Paper crutch: may crumble in job interview

Paper crutch

Pic source www.pixabay.com

By Liam Horan, Career Coach & Managing Director, Sli Nua Careers

Liam Horan, BALLINROBE Tel: 094 95 42965

Q: I am going for interview next week in a new company. I have researched the living daylights out of them and I have also gone back over my own studies and work experience to find everything of relevance that I can muster. I have so much information assembled, I am wondering if I can bring some notes into the interview with me. What do you think? (DE, email).

A: It would not be my way, nor would I encourage it, but it is not without some precedent.

Some public service application forms carry this note or a variation on it: “Should you be invited for interview, you may take a ‘hard’ copy (or ‘paper’ copy) of your application form with you.  Mobile devices are not permitted for use during your interview.”

Nevertheless, I still would not encourage it.

I think it will distract you. It will likely be an unreliable crutch. It will kill the natural flow of communication you should really be aiming for in an interview. In addition, it may flag you as lacking in self-belief.

How would it actually work?

Upon the panel posing a question, would you take a minute to check your notes? I think is contrary to the spirit of the interview; a cheat of sorts; and one that is unlikely to impress the interview panel. The interview is designed to check out what you know: and you should know it so well you do not need notes.

Sportspeople write mantras on their hands. Believe. Next ball. Whatever word or phrase distils their thinking going into the game.

That is a different thing: that is not something they are depending on, rather something they are using to remind themselves of something in a fleeting moment.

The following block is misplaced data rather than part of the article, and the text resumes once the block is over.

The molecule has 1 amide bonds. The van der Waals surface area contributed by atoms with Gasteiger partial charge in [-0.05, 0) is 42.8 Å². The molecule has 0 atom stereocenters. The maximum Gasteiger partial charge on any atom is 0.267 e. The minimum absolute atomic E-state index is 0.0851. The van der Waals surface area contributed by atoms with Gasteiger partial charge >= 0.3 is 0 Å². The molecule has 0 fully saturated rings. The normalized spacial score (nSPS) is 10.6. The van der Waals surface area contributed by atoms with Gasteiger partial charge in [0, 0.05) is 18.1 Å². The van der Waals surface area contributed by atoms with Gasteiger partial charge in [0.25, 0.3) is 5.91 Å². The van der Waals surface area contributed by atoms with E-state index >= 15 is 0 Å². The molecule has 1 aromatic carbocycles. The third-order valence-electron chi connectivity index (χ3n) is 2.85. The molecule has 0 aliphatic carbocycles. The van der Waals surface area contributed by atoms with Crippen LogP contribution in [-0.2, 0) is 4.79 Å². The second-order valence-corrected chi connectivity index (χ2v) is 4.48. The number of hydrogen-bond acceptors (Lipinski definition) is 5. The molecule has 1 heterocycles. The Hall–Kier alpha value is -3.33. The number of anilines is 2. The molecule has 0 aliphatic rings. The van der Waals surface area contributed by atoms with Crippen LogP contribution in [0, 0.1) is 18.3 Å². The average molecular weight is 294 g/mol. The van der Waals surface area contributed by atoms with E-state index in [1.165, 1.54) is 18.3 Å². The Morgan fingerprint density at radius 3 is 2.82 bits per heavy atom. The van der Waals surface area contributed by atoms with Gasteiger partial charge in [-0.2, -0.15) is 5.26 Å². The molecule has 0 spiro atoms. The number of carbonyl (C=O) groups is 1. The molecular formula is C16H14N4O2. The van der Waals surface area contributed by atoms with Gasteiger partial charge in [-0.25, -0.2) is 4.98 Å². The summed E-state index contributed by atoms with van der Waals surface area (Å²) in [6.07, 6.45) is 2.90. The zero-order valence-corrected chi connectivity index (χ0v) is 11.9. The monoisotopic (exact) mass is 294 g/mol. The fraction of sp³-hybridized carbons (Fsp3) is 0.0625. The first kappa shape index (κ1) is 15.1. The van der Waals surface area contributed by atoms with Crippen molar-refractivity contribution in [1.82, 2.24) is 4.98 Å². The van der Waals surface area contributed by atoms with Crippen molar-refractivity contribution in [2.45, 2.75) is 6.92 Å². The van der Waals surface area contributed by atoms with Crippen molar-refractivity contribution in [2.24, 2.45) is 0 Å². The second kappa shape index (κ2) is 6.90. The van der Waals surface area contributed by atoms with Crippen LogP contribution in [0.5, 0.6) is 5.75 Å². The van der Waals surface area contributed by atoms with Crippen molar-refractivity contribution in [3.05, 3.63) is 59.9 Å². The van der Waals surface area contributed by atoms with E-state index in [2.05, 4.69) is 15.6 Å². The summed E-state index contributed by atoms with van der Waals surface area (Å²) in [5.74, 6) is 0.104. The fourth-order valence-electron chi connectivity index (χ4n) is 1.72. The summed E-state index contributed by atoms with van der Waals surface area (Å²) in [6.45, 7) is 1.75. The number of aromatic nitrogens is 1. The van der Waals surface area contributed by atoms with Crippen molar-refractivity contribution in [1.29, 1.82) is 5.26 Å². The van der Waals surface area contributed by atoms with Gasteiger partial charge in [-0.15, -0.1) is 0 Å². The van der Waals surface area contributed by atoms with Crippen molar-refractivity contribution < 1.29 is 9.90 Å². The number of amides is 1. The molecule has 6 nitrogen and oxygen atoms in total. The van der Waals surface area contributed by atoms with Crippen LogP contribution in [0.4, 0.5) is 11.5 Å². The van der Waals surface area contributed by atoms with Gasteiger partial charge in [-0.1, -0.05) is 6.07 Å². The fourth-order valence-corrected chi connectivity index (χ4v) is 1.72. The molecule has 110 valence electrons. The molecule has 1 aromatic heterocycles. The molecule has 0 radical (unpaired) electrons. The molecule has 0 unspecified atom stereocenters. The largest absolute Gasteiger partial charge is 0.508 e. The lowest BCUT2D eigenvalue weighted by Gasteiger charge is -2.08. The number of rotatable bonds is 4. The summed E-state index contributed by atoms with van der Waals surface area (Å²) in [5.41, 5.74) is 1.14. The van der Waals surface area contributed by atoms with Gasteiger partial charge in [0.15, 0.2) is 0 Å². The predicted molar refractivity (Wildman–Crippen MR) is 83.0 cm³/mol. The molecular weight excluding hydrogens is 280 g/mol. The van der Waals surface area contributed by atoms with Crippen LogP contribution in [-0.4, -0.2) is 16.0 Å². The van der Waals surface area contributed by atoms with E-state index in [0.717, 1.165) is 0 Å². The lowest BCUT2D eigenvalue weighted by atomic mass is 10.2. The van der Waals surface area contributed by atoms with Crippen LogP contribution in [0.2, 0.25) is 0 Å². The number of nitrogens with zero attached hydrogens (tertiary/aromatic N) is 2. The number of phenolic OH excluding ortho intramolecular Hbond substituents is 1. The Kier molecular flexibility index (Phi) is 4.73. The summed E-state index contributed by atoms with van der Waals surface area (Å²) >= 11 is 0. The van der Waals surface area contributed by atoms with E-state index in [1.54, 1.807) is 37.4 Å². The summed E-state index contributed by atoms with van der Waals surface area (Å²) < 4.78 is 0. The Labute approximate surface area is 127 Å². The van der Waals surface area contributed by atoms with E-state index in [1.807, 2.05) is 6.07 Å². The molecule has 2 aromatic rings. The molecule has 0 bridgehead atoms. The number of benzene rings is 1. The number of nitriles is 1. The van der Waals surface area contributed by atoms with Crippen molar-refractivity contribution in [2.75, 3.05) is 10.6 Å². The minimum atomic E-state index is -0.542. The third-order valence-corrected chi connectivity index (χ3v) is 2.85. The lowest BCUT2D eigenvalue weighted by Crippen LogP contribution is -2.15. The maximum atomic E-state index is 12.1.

Paper crutch

I write on my hand all the time too. Milk. Petrol. And sundry other hieroglyphics I singularly fail to decipher just a few hours later. I should not really depend on thae paper crutch method: and neither should you depend on the one you are proposing for your forthcoming interview.

Research them well, figure out in general terms what you would like to say, and trust yourself thereafter.

Skype or bust?

Q: I have been called for interview in two weeks’ time – but I am going to be away. I just cannot avoid it: my brother is getting married in Italy, and I am best man. I really want the job. Is it feasible to ask for a Skype interview? (DT, email).

A: In a word, yes.

It sounds like it is Skype or nothing for you right now, so you’ve nothing left to lose by requesting one.

They are becoming more common. Some companies even ask if Skype would suit you better.

If you are going to look for Skype, do so soon. Do not spring on them at the last minute – they will have to organise themselves for it, though it is not exactly flying someone to the moon.

And, if they do accept, get yourself ready to work hard to build rapport during the interview. In the disembodied nature of Skype calls, rapport can be difficult to create – there is no handshake and there is not much body language.

So be warm, friendly and chatty. Use their names if it feels right. Remove the distance as effectively as you can and nail that interview.

And, after that, do not forget the ring. You have one job…

You can read more blog from Liam HERE

Liam Horan is a Career Coach with Sli Nua Careers. We have offices nationwide, plus a full online service. Our services include CV preparation, interview training, mock interviews, personal statements, career planning / direction, LinkedIn profiles and application forms.